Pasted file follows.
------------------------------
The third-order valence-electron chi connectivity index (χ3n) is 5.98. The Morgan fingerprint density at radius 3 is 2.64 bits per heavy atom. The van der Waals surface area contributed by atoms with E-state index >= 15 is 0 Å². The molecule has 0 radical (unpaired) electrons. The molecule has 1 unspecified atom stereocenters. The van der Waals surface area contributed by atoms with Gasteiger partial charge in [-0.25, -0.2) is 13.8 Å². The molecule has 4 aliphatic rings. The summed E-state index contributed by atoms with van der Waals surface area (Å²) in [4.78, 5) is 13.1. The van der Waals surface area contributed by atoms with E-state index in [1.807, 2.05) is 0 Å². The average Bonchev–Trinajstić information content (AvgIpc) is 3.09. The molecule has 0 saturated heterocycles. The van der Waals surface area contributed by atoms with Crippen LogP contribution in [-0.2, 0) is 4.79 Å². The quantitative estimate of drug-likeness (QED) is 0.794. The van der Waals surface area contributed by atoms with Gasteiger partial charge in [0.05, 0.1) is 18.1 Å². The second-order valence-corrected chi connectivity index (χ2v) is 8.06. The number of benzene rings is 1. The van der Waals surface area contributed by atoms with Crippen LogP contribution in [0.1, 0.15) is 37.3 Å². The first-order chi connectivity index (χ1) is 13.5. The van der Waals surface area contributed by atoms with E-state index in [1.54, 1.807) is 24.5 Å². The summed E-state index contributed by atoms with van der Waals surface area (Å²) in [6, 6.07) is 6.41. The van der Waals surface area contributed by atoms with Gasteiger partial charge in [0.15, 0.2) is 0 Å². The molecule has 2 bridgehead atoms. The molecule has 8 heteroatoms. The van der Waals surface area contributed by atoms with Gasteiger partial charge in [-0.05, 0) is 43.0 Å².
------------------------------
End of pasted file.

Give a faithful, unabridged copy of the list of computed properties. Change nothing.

The third-order valence-electron chi connectivity index (χ3n) is 5.98. The Morgan fingerprint density at radius 3 is 2.64 bits per heavy atom. The van der Waals surface area contributed by atoms with E-state index >= 15 is 0 Å². The molecule has 0 radical (unpaired) electrons. The molecule has 1 unspecified atom stereocenters. The van der Waals surface area contributed by atoms with Gasteiger partial charge in [-0.25, -0.2) is 13.8 Å². The molecule has 4 aliphatic rings. The summed E-state index contributed by atoms with van der Waals surface area (Å²) in [4.78, 5) is 13.1. The van der Waals surface area contributed by atoms with E-state index in [1.807, 2.05) is 0 Å². The average Bonchev–Trinajstić information content (AvgIpc) is 3.09. The molecule has 0 saturated heterocycles. The van der Waals surface area contributed by atoms with Crippen LogP contribution in [-0.2, 0) is 4.79 Å². The quantitative estimate of drug-likeness (QED) is 0.794. The van der Waals surface area contributed by atoms with Gasteiger partial charge in [0.05, 0.1) is 18.1 Å². The second-order valence-corrected chi connectivity index (χ2v) is 8.06. The number of benzene rings is 1. The van der Waals surface area contributed by atoms with Crippen LogP contribution in [0.1, 0.15) is 37.3 Å². The first-order chi connectivity index (χ1) is 13.5. The van der Waals surface area contributed by atoms with E-state index in [1.54, 1.807) is 24.5 Å². The summed E-state index contributed by atoms with van der Waals surface area (Å²) in [6, 6.07) is 6.41. The van der Waals surface area contributed by atoms with Gasteiger partial charge in [0.15, 0.2) is 0 Å². The molecule has 2 bridgehead atoms. The molecule has 8 heteroatoms. The van der Waals surface area contributed by atoms with Gasteiger partial charge in [-0.05, 0) is 43.0 Å².